In connector units in which the conductor is to rest within a channel having insulation piercing contacts extending into the channel, workmen have utilized various forms of blunt instruments, such as a screwdriver or the like, for pressing a conductor into the channel. This technique, however, leaves much to be desired in that the applied pressure is inconsistent from one connection to another so that one conductor may be completely seated, while another conductor may be incompletely seated resulting in poor electrical and/or mechanical connection. Also, excessive pressure may crush the insulation, break the connector, or even damage the connector unit, while inadvertently misdirected forces can also cause unnecessary distortion and damage to the conductor and to the connector unit. In addition, conductor insertion by this technique is relatively time-consuming and somewhat inefficient so that the advantages offered by insulation piercing contacts over soldered or clamped contacts cannot be completely achieved.
SUMMARY OF THE INVENTION A primary object of the present invention is to provide a new and improved tool for controlled, uniform insertion of insulated conductors into insulation piercing contacts of an electrical connector unit.
More specifically, the principal object of the invention is to provide a conductor insertion tool having an insertion blade which provides controlled, uniform insertion of insulated conductors to a predetermined depth within a channel of an electrical connector having insulation piercing contacts providing stable and firm electrical and mechanical connection to the conductor.
Another object of the invention is to provide a tool having a guide for positive location of the tool and a conductor. with respect to a conductor receiving channel having insulation piercing contacts therein.
Another object of the invention is to provide a conductor insertion too] which carries an insulated conductor and positively aligns the same for insertion into a connector channel having at least one pairof insulation piercing contacts.
Another object of the invention is to provide an insertion tool having wire cutting means which is operable in response to insertion of the conductor to a predetermined depth to cut the conductor at a predetermined distance from a pair of insulation piercing contacts. I
Another object of the invention is to provide a support for an insertion tool which may be readily adapted for utilization of the tool as a hand tool or as a part of a machine.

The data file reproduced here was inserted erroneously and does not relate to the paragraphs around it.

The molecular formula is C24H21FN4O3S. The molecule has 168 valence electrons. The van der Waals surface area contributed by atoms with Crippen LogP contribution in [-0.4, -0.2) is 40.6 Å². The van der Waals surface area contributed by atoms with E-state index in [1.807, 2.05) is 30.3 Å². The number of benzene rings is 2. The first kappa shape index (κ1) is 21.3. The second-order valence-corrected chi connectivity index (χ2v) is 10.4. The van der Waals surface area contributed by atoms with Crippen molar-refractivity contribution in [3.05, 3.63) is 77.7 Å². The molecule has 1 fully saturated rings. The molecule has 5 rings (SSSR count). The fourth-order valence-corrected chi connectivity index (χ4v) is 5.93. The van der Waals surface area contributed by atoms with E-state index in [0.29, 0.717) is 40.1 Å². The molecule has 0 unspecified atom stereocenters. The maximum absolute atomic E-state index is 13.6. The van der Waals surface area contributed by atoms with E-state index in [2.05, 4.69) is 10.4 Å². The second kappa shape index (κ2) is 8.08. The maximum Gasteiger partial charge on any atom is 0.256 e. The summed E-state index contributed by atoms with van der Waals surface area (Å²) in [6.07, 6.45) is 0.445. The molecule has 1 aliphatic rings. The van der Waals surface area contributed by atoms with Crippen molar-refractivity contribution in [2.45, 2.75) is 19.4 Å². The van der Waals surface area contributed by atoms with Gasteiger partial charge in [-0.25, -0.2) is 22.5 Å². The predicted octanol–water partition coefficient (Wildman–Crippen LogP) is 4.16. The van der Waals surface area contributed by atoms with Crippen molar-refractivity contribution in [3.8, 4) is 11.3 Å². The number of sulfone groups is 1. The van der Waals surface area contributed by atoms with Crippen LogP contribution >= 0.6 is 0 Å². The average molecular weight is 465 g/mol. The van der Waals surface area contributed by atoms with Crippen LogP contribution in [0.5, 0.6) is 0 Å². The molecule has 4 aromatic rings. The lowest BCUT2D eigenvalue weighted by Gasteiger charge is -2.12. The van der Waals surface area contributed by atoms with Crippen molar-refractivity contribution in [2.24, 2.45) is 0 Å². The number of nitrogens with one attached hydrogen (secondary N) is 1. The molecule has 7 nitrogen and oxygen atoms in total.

BRIEF DESCRIPTION OF THE DRAWINGS Other objects, features and advantages of the invention, its organization, construction and operation will be best understood from the following detailed description of a preferred embodiment of the invention, taken in conjunction with the accompanying drawings, on which:
FIG. 1 is a sectional perspective view of one contact of an electrical connector unit and of a tool, constructed according to the present invention, for inserting an insulated electrical conductor into mechanical and electrical connection with the contact;
FIG. 2 is a perspective view of the tool illustrated in FIG. 1, shown adapted for use as a hand tool;
FIG. 3 is a plan view, partially in section and drawn to a larger scale, of the tool illustrated in FIGS. 1 and 2;
FIG. 4 is a right side view of the apparatus illustrated in FIG. 3; and
FIG. 5 is a bottom view of the tool illustrated in FIG. 3.
DESCRIPTION OF THE PREFERRED EMBODIMENT conductor by means of a tool constructed in accordance with the present invention. The connector unit comprises a molded insulating body 12 having a surface 14 divided into a plurality of side-by-side contact receiving passages by a plurality of walls 16 (only one being shown). Each of the walls 16 includes, on each side thereof, a downwardly and inwardly directed overhanging portion .18 for locating and holding a contact therein and for guiding an insulated conductor into the contact.
A contact 20 generally illustrates the type of contact which advantageously may be serviced by a tool constructed in accordance with the present invention. The contact 20 is disposed in a passage between a pair of the walls 16 and beneath the overhanging portions 18 and is seen as comprising a pair of parallel spaced walls 22 and 24 interconnected by means of a bottom 25 which rests on the surface 14. The wall 22 has a pair of inwardly directed portions 26 and struck therefrom, and the wall 24 has a similar and oppositely directed pair of portions 28 and 32 struck therefrom. The portions 26 and 28 form one pair of insulation piercing contacts, while the portions 30 and 32 form another pair of insulation piercing contacts. The portions 26, 28, 30 and 32 have respective inwardly and downwardly directed top edges 34, 36, 38 and which serve to cut the insulation of an insulated conductor as will be hereinafterdescribed.